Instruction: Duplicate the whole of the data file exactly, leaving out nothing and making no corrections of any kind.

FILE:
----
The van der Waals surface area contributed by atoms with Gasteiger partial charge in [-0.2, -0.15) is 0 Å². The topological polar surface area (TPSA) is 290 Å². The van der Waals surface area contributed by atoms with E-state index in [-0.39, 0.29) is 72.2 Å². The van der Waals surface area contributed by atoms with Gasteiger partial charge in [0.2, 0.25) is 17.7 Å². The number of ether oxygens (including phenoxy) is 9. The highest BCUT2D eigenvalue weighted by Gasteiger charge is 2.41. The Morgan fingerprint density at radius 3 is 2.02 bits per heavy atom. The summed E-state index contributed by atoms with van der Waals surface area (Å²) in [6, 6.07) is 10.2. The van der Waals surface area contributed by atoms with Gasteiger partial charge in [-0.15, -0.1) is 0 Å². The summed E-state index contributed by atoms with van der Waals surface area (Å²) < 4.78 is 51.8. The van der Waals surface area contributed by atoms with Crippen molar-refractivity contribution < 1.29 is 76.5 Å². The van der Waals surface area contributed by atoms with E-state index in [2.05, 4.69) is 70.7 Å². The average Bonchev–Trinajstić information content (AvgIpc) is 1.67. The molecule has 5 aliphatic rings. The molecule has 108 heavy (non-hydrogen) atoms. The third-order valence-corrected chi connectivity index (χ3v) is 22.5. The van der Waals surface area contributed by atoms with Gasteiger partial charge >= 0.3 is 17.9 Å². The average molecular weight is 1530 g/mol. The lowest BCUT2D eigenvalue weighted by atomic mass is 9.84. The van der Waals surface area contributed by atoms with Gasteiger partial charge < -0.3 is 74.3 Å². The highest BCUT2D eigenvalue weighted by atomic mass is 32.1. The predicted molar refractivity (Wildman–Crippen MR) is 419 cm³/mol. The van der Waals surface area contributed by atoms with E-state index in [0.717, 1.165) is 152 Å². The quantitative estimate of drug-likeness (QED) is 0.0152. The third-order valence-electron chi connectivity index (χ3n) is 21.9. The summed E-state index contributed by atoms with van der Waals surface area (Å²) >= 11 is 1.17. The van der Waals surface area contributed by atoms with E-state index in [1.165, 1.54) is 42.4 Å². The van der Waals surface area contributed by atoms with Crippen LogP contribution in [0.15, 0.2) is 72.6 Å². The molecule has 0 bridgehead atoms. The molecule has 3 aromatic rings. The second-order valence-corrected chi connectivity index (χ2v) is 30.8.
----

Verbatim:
The van der Waals surface area contributed by atoms with Gasteiger partial charge in [-0.2, -0.15) is 0 Å². The topological polar surface area (TPSA) is 290 Å². The van der Waals surface area contributed by atoms with E-state index in [-0.39, 0.29) is 72.2 Å². The van der Waals surface area contributed by atoms with Gasteiger partial charge in [0.2, 0.25) is 17.7 Å². The number of ether oxygens (including phenoxy) is 9. The highest BCUT2D eigenvalue weighted by Gasteiger charge is 2.41. The Morgan fingerprint density at radius 3 is 2.02 bits per heavy atom. The summed E-state index contributed by atoms with van der Waals surface area (Å²) in [6, 6.07) is 10.2. The van der Waals surface area contributed by atoms with Gasteiger partial charge in [-0.15, -0.1) is 0 Å². The summed E-state index contributed by atoms with van der Waals surface area (Å²) < 4.78 is 51.8. The van der Waals surface area contributed by atoms with Crippen molar-refractivity contribution < 1.29 is 76.5 Å². The van der Waals surface area contributed by atoms with E-state index in [2.05, 4.69) is 70.7 Å². The average Bonchev–Trinajstić information content (AvgIpc) is 1.67. The molecule has 5 aliphatic rings. The molecule has 108 heavy (non-hydrogen) atoms. The third-order valence-corrected chi connectivity index (χ3v) is 22.5. The van der Waals surface area contributed by atoms with Gasteiger partial charge >= 0.3 is 17.9 Å². The average molecular weight is 1530 g/mol. The lowest BCUT2D eigenvalue weighted by atomic mass is 9.84. The van der Waals surface area contributed by atoms with Gasteiger partial charge < -0.3 is 74.3 Å². The highest BCUT2D eigenvalue weighted by atomic mass is 32.1. The predicted molar refractivity (Wildman–Crippen MR) is 419 cm³/mol. The van der Waals surface area contributed by atoms with E-state index in [0.717, 1.165) is 152 Å². The quantitative estimate of drug-likeness (QED) is 0.0152. The third-order valence-electron chi connectivity index (χ3n) is 21.9. The summed E-state index contributed by atoms with van der Waals surface area (Å²) >= 11 is 1.17. The van der Waals surface area contributed by atoms with E-state index in [1.165, 1.54) is 42.4 Å². The van der Waals surface area contributed by atoms with Crippen LogP contribution in [0.15, 0.2) is 72.6 Å². The molecule has 0 bridgehead atoms. The molecule has 3 aromatic rings. The second-order valence-corrected chi connectivity index (χ2v) is 30.8.